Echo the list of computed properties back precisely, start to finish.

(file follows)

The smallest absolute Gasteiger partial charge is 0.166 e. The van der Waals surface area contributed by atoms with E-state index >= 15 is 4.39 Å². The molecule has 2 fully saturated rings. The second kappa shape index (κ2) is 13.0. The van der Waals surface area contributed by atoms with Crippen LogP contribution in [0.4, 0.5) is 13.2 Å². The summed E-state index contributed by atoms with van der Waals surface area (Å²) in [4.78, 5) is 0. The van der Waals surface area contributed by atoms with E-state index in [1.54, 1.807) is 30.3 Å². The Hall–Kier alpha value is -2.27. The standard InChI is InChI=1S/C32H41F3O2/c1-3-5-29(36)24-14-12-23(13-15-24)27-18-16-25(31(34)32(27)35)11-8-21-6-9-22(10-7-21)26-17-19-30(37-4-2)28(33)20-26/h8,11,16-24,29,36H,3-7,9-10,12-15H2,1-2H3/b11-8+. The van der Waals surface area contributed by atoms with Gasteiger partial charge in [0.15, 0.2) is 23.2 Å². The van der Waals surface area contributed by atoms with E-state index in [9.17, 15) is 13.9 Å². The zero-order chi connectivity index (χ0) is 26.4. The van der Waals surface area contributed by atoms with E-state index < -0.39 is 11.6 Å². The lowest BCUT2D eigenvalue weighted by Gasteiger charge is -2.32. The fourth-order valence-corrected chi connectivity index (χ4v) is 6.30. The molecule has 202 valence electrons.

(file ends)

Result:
The smallest absolute Gasteiger partial charge is 0.166 e. The van der Waals surface area contributed by atoms with E-state index >= 15 is 4.39 Å². The molecule has 2 fully saturated rings. The second kappa shape index (κ2) is 13.0. The van der Waals surface area contributed by atoms with Crippen LogP contribution in [0.4, 0.5) is 13.2 Å². The summed E-state index contributed by atoms with van der Waals surface area (Å²) in [4.78, 5) is 0. The van der Waals surface area contributed by atoms with E-state index in [1.54, 1.807) is 30.3 Å². The Hall–Kier alpha value is -2.27. The standard InChI is InChI=1S/C32H41F3O2/c1-3-5-29(36)24-14-12-23(13-15-24)27-18-16-25(31(34)32(27)35)11-8-21-6-9-22(10-7-21)26-17-19-30(37-4-2)28(33)20-26/h8,11,16-24,29,36H,3-7,9-10,12-15H2,1-2H3/b11-8+. The van der Waals surface area contributed by atoms with Gasteiger partial charge in [0.15, 0.2) is 23.2 Å². The van der Waals surface area contributed by atoms with E-state index in [9.17, 15) is 13.9 Å². The zero-order chi connectivity index (χ0) is 26.4. The van der Waals surface area contributed by atoms with E-state index < -0.39 is 11.6 Å². The lowest BCUT2D eigenvalue weighted by Gasteiger charge is -2.32. The fourth-order valence-corrected chi connectivity index (χ4v) is 6.30. The molecule has 202 valence electrons.